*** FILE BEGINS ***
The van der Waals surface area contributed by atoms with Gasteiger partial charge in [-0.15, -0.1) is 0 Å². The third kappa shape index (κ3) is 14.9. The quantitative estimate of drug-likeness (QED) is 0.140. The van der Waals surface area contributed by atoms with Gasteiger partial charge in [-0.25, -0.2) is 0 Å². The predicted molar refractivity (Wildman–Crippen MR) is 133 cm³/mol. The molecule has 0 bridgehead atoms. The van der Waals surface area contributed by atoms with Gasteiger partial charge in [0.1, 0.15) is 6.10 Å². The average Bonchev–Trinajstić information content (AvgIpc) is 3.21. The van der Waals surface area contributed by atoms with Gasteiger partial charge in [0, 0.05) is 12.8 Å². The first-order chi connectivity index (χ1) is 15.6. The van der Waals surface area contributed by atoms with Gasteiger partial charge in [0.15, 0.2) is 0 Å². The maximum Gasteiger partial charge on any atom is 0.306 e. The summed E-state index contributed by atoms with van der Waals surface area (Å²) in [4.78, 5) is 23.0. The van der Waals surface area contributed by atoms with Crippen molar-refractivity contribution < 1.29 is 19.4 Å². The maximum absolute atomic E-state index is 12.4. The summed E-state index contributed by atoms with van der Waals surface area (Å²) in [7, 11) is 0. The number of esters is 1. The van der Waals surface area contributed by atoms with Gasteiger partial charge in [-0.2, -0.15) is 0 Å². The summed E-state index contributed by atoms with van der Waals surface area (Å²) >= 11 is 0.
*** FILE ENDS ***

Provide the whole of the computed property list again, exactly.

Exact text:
The van der Waals surface area contributed by atoms with Gasteiger partial charge in [-0.15, -0.1) is 0 Å². The third kappa shape index (κ3) is 14.9. The quantitative estimate of drug-likeness (QED) is 0.140. The van der Waals surface area contributed by atoms with Gasteiger partial charge in [-0.25, -0.2) is 0 Å². The predicted molar refractivity (Wildman–Crippen MR) is 133 cm³/mol. The molecule has 0 bridgehead atoms. The van der Waals surface area contributed by atoms with Gasteiger partial charge in [0.1, 0.15) is 6.10 Å². The average Bonchev–Trinajstić information content (AvgIpc) is 3.21. The van der Waals surface area contributed by atoms with Gasteiger partial charge in [0, 0.05) is 12.8 Å². The first-order chi connectivity index (χ1) is 15.6. The van der Waals surface area contributed by atoms with Gasteiger partial charge in [0.15, 0.2) is 0 Å². The maximum Gasteiger partial charge on any atom is 0.306 e. The summed E-state index contributed by atoms with van der Waals surface area (Å²) in [4.78, 5) is 23.0. The van der Waals surface area contributed by atoms with Crippen molar-refractivity contribution < 1.29 is 19.4 Å². The maximum absolute atomic E-state index is 12.4. The summed E-state index contributed by atoms with van der Waals surface area (Å²) in [7, 11) is 0. The number of esters is 1. The van der Waals surface area contributed by atoms with Gasteiger partial charge in [-0.2, -0.15) is 0 Å². The summed E-state index contributed by atoms with van der Waals surface area (Å²) >= 11 is 0.